Čedomir Mirković
Mirković in 2004
Mirković in 2004
Born(1944-01-18)18 January 1944
Nevade, Gornji Milanovac,
Yugoslavia
Died25 April 2005(2005-04-25) (aged 61)
Belgrade, Serbia and Montenegro
Resting placeBelgrade New Cemetery
OccupationWriter, literary critic
NationalitySerbian

Čedomir Mirković (Serbian Cyrillic: Чедомир Мирковић; 18 January 1944 – 25 April 2005) was a Serbian writer, literary critic, television journalist, publisher and politician.

Biography

Mirković grew up in his native place Nevade, attended the primary school in Svračkovci (1950–54), and the secondary school (gymnasium) in Gornji Milanovac, where he graduated with maturity diploma in 1962, then he studied at the Department of Yugoslav Literature and Serbo-Croatian language of the Philological Faculty of Belgrade’s University, graduated with diploma in 1966, and continued postgraduate studies until 1968. After completion of his studies, he stayed in the Serbian capital and taught in the field of teacher education until 1973, and exactly this year, he started his working career at TV Belgrade, became editor-in chief of educational program in 1975, then he took over the editorial management of the cultural program from 1983 to 1991, and at least, he became appointed member of the TV board of directors (Upravnog odbora) in 1996, but two years ago, he already left the broadcast corporation, switched to publishing business and became managing director of the renowned Prosveta company, which he led successfully from 1994 to 2000. He became a member of the Association of Writers in 1971 and was its elected vice president since December 2004.[1][2][3]

He was also a member of the Socialist Party (SPS) due to his cultural-political work and position, but in January 1993, he was sent together with many other journalists to a so called compulsory vacation, an euphemistic expression of Milošević regime, with which they were effectively removed from public life, and their oppositional influence on the society should be prevented by this measure. Hundreds of journalists were temporarily dismissed without the option to appeal the dismissal.[4][5]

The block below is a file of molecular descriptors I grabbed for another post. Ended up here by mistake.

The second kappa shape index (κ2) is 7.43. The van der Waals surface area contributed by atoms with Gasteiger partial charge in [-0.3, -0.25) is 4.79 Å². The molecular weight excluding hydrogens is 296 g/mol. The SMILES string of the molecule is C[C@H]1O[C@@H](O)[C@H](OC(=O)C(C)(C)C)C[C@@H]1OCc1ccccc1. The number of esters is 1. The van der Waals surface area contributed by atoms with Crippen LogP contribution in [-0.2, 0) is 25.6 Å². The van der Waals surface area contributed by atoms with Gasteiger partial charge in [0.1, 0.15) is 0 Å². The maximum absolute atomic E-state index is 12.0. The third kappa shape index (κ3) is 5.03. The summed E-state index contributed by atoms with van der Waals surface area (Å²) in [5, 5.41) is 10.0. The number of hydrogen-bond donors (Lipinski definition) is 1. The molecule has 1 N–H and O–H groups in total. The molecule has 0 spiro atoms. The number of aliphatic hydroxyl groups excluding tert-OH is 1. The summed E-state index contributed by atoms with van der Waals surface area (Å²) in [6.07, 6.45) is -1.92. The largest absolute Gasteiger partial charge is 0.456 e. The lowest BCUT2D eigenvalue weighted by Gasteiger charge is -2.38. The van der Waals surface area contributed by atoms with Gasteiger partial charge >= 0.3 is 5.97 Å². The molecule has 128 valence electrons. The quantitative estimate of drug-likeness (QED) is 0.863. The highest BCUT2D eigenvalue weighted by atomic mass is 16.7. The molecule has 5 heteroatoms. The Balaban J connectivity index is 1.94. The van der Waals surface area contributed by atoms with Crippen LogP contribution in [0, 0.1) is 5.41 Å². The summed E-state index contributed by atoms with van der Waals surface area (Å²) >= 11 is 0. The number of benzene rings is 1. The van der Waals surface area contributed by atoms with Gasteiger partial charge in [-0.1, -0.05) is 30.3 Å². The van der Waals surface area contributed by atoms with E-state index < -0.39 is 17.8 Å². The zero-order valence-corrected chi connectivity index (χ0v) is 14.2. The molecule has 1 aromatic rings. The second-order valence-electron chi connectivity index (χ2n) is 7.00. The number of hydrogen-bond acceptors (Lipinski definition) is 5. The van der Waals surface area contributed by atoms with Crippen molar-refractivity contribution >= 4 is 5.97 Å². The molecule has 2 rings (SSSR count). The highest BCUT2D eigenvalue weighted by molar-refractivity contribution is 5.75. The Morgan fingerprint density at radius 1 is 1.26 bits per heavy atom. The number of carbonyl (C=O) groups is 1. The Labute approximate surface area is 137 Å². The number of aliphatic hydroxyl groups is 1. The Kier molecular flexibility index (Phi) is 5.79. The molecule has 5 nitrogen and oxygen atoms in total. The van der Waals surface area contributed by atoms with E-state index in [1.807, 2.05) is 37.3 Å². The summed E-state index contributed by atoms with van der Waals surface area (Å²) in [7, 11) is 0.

In consequence, a faction under the leadership of Mirković split off from the SPS with the aim of establishing a Social Democratic Party, seeking to present a reformist political agenda. However, in November 1993, this new party only received 0.2 percent approval in an opinion poll for the parliamentary election and had no chance actually. In July 1994, he became deputy chairman of Dušan Mihajlović's Nova demokratija. Absolute highlight of his political career was the appointment as Minister of International Cultural and Scientific Cooperation in the second cabinet of Prime Minister Momir Bulatović, but this tenure was short, began in August 1999 and already ended in November 2000. In addition, he was also sanctioned by the European Union as a representative of the Milošević regime during Kosovo war: he got an entry ban like many other officials.[6][7][8]

He died suddenly and unexpectedly on 25 April 2005 after a stroke, and he is interred in the Alley of Distinguished Citizens of the Belgrade New Cemetery.[9]

Work